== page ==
Video games chase mainstream coverage

With lifelike images and a growing audience, PR must adapt to keep up with this evolving market

The release of Grand Theft Auto (GTA) IV two weeks ago pushed video games another step closer to acceptance by the entertainment art world, complete with soundtracks, lifelike quality, and a wider, more mainstream audience. As the public looks at video games differently, the PR behind such games is evolving.

The critics, from gaming Web sites to The New York Times, piled on praise - or concern - for GTA IV's artistic portrayal of the pseudo New York City, aka Liberty City, that includes details down to the bathrooms at Brighton Beach, comparing it to The Sopranos, as well as films by Francis Ford Coppola and Martin Scorsese. New York's Vulture entertainment blog went a step further, writing, "Before too long, we'll be reading reviews of novels and TV shows and films that say they aspire to the sandbox creativity, the liberating amorality, and the ground-breaking, open-endedness of Grand Theft Auto IV."

GTA isn't the first video game to be compared to more mainstream art. Microsoft's Halo 3 solidified video games as a new form of entertainment art when released in 2007, while the industry debated whether Take-Two's Bioshock could be called the Citizen Kane of video games.

"With today's powerful consoles, we're at the point where it's hard to distinguish video games from live action," says Pete Pedersen, EVP of Edelman, AOR for Microsoft's Xbox console, via e-mail. "Scenery is detailed, motion is fluid, and characters are incredibly lifelike. [This] has also allowed PR [pros] to tell deeper, richer stories. Campaigns today are layered and complex, and must address many different stakeholders. For any given release, enthusiasts want trailers, Wall Street wants to know how many units, and People magazine wants to know if celebrities are playing."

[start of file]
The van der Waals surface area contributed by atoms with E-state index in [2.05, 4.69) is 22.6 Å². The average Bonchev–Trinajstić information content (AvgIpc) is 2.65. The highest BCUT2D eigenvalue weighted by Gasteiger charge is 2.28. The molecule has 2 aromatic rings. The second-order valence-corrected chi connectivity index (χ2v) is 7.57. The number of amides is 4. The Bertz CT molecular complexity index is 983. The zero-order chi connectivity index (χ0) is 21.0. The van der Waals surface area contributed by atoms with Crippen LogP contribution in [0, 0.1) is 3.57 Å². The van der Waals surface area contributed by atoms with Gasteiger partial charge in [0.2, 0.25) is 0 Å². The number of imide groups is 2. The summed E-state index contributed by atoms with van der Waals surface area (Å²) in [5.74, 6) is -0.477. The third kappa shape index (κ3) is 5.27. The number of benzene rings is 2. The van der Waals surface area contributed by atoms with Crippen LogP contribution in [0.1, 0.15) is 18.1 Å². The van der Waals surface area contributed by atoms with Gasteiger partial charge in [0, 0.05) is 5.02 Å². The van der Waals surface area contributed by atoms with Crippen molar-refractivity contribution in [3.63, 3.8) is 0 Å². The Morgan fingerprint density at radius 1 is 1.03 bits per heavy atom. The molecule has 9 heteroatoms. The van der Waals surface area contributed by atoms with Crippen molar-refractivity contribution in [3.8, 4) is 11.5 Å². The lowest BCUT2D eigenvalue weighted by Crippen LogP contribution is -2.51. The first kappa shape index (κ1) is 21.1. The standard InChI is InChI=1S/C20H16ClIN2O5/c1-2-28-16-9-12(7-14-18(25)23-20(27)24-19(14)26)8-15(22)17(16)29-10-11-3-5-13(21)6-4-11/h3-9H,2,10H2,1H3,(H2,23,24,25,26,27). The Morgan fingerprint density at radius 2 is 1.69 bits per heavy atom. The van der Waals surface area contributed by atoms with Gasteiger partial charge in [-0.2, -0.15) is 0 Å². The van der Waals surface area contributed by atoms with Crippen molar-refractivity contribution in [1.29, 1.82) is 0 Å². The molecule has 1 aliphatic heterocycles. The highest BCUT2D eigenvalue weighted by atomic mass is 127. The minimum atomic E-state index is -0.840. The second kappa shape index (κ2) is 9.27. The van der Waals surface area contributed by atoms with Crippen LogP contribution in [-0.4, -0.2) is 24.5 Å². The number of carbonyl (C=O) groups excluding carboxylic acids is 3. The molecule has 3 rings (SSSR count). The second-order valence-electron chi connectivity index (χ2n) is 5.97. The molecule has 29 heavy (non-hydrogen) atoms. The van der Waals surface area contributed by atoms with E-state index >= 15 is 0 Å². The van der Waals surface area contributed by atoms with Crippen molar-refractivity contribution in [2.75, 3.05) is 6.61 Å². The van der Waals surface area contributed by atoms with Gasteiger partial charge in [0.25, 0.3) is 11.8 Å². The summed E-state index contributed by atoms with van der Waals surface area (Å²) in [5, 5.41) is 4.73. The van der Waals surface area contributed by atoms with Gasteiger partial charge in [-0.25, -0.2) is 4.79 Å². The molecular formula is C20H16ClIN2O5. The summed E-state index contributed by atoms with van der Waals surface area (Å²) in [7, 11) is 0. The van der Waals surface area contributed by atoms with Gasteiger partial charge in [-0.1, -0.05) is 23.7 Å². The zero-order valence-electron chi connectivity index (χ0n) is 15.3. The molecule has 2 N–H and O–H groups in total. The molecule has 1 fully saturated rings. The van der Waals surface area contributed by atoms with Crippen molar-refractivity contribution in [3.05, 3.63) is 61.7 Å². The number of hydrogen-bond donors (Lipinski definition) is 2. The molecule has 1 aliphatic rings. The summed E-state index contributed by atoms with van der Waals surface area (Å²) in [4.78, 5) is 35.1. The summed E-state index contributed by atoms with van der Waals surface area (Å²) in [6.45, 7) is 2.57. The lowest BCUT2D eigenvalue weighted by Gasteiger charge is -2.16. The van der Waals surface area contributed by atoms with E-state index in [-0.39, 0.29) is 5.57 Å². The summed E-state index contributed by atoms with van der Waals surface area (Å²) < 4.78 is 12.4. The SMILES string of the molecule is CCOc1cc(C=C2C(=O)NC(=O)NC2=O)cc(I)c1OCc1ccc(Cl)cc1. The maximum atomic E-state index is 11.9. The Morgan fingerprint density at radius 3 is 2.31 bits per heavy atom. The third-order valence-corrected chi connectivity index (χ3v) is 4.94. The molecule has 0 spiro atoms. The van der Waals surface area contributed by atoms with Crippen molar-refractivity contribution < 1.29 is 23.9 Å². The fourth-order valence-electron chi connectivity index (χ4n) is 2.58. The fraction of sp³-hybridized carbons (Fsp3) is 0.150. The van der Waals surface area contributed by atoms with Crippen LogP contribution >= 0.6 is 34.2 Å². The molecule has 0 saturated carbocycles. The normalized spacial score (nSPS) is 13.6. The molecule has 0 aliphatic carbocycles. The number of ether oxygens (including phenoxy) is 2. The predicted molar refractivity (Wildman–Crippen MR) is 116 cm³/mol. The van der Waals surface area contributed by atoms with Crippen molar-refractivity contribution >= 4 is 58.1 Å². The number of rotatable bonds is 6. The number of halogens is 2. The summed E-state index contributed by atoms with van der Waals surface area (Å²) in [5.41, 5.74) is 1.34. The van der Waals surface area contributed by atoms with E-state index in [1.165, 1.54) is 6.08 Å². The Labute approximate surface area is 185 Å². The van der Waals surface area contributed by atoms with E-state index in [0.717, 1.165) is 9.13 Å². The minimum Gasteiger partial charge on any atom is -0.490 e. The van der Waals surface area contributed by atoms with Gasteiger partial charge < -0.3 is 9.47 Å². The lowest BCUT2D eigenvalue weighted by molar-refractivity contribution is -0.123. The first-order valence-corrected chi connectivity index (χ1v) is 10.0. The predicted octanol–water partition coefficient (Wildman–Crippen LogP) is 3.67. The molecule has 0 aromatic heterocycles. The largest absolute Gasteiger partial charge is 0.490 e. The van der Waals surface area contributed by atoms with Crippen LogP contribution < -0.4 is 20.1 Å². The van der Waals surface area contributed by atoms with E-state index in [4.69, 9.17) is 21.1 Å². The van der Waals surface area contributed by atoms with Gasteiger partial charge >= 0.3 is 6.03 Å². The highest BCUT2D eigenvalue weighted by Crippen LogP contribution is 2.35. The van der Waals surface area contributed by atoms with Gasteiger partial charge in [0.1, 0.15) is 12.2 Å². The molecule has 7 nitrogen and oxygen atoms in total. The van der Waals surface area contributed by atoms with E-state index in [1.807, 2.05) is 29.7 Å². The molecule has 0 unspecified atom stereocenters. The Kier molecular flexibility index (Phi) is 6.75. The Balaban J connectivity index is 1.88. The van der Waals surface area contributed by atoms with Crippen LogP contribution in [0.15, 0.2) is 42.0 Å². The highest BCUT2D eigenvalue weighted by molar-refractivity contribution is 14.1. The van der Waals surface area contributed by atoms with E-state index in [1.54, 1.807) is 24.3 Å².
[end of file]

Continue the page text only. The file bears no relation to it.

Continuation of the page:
David Hufford, senior director of global PR for Microsoft Interactive Entertainment Business, says his team noticed a significant increase in the number of news outlets covering video games.

"The biggest change is the number of mainstream media outlets regularly covering the industry," he says, via e-mail. "We're working with a cross-section of media that spans ESPN, Ellen, The New Yorker, Perez Hilton, USA Today, and Univision. The New York Times, The Wall Street Journal, and MTV now have journalists covering the beat full time."

The time frame for a game's launch is also changing, complete with "opening weekends," longer lead times, and campaigns that extend past the official launch date. "Launch dates have gotten bigger, and that's taken a page directly from movies," says Tyrone Miller, senior PR manager for EA, the company behind lifelike sports games such as Madden NFL.

Melody Ann Pfeiffer, senior PR manager for Capcom, which produces the Resident Evil series that later spawned a movie, says video game companies are taking the games on tour prior to launch. "You've got to start early with the consumer guys," she says, via e-mail. "You want them on your side right off the bat, so they are more likely to write about [the games] when they launch."

Eric Wein, senior manager of PR for Disney Interactive Studios, which produces film-based games such as Cars, adds, "To have coverage... two months after the release shows how the campaign can continue to build."

In addition to being taken more seriously as art, video games are offering parent company's strong revenues and new partnership possibilities.

In its first week, GTA IV sales totaled more than $400 million, according to Variety, compared to the superhero movie Iron Man's $100 million opening weekend. Music-based video game Rock Band, which was released during the 2007 holiday season, helped parent company Viacom post a 15% increase in revenue during the first quarter. GTA IV also includes a soundtrack of more than 200 songs, which users can purchase through the game's partnership with Amazon.

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